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A note on Angelo: the guy grabbed that kitchen by the neck and got them the win on the plates. If I were anyone else in that contest, on either team, I'd be pretty scared about that: seemingly "out of control," yet his team executes his plan and he lulls the other team to sleep. I sniff a bit of "Survivor" in him, as if he knows it's a game and he's out to get a psychological edge. Sure worked on cool, calm, collected, and canceled Kenny, who is still probably wondering what happened.

I think that may be reading into it far more than is warranted. I watched the entire show thinking that Angelo's team was going to lose and while I understand this was partially due to editing, I still get the impression they only won because they made less mistakes than the other team. After all it appears TC could have run an entire episode featuring only Amanda, a wood-burning grill, a look of confusion, and a pile of over-cooked steaks. To think how exceedingly bad Kenny's beet salad and goat cheese must have been for her to survive.

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One of the judges responded to a contestant something along the line of, "We don't judge you on what happens in the kitchen, just on the finished plate that we receive." Perhaps they should call the show "Top Cook." Especially during restaurant wars one hopes that chef skills would impact the judges' determinations.

Holly Moore

"I eat, therefore I am."

HollyEats.Com

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One of the judges responded to a contestant something along the line of, "We don't judge you on what happens in the kitchen, just on the finished plate that we receive." Perhaps they should call the show "Top Cook." Especially during restaurant wars one hopes that chef skills would impact the judges' determinations.

It does...only the prism through which it's judged is the food on the plate. I mean, isn't that what you do in a restaurant too? You judge the chef based on the food that came out on the plate, not based on the drama (or the lack thereof) that went into producing it.

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It was a real shame to see Kenny go. Alex deserved to go but his team wisely threw him under the bus and kept him there.

But despite Kenny doing a good job of being a Chef (in the chief sense), his decision to put aside his ego was fatal. I don't understand either of his dishes. He went down for a bad salad (probably over complicated because he realized that that's all it would be), and a misplaced piece of fried goat cheese. Outside of the context of a dessert, I think that might have flown. But sitting next to another very nice looking proper dessert, it was doomed.

I'll grudgingly (if narrowly) accept the notion that screwing up two dishes is worse than making two mistakes on one.

But, for me, the producers managed another true outrage. As they focused on Alex and his team's problems, I was thinking that surely this would be the most thoroughly telegraphed decision in Top Chef history. Therefore, I expected a twist. And that would've been ok.

But then they go to a commercial break with footage of an angry Kevin saying "It's you who should be going home!" Oh gosh, I wonder which team will lose....

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Does saving his ass really count as throwing Alex under the bus? He lives to cook another day, and no one on that team mentioned his lack of participation to the judges.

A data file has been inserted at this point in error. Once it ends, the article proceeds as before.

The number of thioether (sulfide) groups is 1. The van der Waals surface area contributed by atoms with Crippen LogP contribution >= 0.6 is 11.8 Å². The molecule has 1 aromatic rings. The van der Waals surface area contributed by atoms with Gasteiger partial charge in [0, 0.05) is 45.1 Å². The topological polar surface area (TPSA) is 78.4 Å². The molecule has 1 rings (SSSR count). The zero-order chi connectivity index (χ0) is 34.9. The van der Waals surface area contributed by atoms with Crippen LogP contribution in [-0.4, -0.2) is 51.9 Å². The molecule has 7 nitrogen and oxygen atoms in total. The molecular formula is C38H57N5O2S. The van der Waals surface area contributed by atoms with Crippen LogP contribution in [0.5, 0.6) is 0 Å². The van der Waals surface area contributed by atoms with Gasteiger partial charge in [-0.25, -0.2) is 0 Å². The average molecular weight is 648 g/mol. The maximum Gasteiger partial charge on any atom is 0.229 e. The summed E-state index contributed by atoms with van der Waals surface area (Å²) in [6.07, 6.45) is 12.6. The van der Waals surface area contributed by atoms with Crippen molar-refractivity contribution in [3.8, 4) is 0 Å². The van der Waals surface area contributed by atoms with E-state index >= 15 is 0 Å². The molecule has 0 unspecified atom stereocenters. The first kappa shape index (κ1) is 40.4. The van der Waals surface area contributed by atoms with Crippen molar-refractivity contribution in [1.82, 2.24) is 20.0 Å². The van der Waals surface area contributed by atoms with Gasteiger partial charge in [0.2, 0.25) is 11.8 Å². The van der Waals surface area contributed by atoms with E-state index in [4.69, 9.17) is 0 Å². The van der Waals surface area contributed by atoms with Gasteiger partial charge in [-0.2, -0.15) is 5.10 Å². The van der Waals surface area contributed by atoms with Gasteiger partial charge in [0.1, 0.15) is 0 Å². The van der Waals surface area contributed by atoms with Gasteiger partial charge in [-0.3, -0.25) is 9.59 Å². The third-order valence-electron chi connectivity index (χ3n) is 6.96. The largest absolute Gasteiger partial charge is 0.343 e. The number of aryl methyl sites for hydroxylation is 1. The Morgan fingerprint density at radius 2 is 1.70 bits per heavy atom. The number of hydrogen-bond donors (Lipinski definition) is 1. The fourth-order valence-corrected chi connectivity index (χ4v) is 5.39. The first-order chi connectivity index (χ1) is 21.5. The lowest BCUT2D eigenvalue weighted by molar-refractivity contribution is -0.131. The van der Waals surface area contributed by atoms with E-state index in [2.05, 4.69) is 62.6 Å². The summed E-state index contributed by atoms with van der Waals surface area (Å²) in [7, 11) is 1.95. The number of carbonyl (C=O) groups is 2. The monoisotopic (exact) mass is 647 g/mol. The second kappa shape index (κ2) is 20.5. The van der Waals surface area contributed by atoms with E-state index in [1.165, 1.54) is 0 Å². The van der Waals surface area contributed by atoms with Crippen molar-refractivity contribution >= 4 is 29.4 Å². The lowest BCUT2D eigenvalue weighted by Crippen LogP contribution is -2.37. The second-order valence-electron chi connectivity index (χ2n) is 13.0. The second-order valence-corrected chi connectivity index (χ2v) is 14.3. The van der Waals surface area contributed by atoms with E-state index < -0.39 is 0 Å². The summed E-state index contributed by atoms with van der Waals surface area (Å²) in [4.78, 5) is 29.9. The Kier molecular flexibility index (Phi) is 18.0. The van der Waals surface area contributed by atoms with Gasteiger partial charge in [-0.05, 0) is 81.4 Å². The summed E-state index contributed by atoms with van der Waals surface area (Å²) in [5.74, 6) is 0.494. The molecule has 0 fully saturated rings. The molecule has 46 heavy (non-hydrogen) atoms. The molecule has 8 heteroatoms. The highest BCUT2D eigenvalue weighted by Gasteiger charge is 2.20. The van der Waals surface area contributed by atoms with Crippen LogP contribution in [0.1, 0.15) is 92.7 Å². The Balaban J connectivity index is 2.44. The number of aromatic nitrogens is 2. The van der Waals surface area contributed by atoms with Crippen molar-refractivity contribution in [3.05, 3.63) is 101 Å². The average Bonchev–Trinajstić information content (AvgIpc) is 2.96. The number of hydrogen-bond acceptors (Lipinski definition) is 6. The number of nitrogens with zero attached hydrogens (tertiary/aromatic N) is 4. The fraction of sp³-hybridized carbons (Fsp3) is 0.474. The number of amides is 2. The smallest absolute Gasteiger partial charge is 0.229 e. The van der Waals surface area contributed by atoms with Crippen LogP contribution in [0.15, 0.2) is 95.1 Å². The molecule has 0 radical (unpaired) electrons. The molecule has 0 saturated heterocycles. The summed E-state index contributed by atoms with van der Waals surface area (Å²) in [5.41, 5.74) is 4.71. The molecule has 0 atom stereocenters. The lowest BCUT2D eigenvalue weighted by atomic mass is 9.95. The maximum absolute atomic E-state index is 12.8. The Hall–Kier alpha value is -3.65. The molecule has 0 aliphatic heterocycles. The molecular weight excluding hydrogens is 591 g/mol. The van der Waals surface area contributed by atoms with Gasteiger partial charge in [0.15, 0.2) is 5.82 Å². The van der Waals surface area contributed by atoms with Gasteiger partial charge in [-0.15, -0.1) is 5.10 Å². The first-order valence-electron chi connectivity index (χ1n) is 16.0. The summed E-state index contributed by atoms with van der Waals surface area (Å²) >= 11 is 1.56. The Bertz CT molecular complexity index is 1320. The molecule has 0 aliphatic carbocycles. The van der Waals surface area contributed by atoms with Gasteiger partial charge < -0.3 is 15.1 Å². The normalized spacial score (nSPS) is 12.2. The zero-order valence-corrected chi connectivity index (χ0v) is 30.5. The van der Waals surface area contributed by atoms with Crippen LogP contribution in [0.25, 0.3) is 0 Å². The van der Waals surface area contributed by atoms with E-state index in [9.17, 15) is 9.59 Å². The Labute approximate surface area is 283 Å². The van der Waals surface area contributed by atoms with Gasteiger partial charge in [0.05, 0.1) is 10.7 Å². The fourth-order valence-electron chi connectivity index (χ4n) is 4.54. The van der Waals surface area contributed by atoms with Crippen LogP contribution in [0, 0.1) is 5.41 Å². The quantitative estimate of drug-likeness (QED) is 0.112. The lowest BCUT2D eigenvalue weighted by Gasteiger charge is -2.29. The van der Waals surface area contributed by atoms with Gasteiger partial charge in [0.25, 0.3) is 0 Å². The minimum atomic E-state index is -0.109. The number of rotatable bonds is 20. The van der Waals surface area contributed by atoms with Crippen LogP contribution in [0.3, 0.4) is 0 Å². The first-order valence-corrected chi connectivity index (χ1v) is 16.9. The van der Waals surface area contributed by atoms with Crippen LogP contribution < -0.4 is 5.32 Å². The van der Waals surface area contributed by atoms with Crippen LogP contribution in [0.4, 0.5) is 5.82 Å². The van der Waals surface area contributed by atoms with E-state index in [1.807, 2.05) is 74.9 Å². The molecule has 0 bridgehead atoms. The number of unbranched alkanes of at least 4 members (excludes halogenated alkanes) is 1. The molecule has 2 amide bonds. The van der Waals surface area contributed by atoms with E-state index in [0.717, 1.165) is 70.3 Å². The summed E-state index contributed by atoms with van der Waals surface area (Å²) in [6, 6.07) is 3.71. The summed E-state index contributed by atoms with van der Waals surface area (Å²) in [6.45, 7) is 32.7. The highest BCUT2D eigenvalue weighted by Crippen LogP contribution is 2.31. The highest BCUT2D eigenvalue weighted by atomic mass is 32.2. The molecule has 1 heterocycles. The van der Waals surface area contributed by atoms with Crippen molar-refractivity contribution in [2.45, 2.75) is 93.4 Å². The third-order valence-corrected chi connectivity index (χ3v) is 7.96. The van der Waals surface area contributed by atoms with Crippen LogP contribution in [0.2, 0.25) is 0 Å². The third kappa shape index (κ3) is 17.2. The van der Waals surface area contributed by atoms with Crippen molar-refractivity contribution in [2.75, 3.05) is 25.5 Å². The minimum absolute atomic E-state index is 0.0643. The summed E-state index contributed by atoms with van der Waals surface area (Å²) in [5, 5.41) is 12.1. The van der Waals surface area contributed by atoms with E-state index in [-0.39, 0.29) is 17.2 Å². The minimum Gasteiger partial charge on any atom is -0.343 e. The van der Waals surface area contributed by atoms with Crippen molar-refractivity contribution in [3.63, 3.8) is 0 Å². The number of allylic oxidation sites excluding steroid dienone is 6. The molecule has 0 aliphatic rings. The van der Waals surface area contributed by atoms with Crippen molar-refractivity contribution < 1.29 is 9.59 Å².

Are you kidding me? They were saving him like one saves a chicken for next Sunday.

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One of the judges responded to a contestant something along the line of, "We don't judge you on what happens in the kitchen, just on the finished plate that we receive." Perhaps they should call the show "Top Cook." Especially during restaurant wars one hopes that chef skills would impact the judges' determinations.

It does...only the prism through which it's judged is the food on the plate. I mean, isn't that what you do in a restaurant too? You judge the chef based on the food that came out on the plate, not based on the drama (or the lack thereof) that went into producing it.

For a diner, yes. And I accept that is the premise of the show. That episode was Restaurant Wars - with turnout. Some of the judges are leading chefs and understand that a chef's skills extend beyond the plate that arrives at the table. It was the ideal opportunity for Tom to take chef skills into consideration.

Holly Moore

"I eat, therefore I am."

HollyEats.Com

Twitter

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Does saving his ass really count as throwing Alex under the bus? He lives to cook another day, and no one on that team mentioned his lack of participation to the judges.

Are you kidding me? They were saving him like one saves a chicken for next Sunday.

I don't think they did anything wrong, and I don't think they mistreated him, which is the implication I get from the phrase "threw him under the bus." They didn't try to blame him for anything, or accept his garbage food and set him up to be the fall guy, or anything like that: they (really, Angelo) set themselves up to win, period. So Alex didn't have much input... is that really mean, cruel, vicious behavior? They worked around his weaknesses, corrected his mistakes, and really did save his ass because you know he was the one going home if that team lost. But not because the team threw him under the bus: if they lost and he got sent home, it would have been because the team didn't do enough to cover up his weakness.

Chris Hennes
Director of Operations
chennes@egullet.org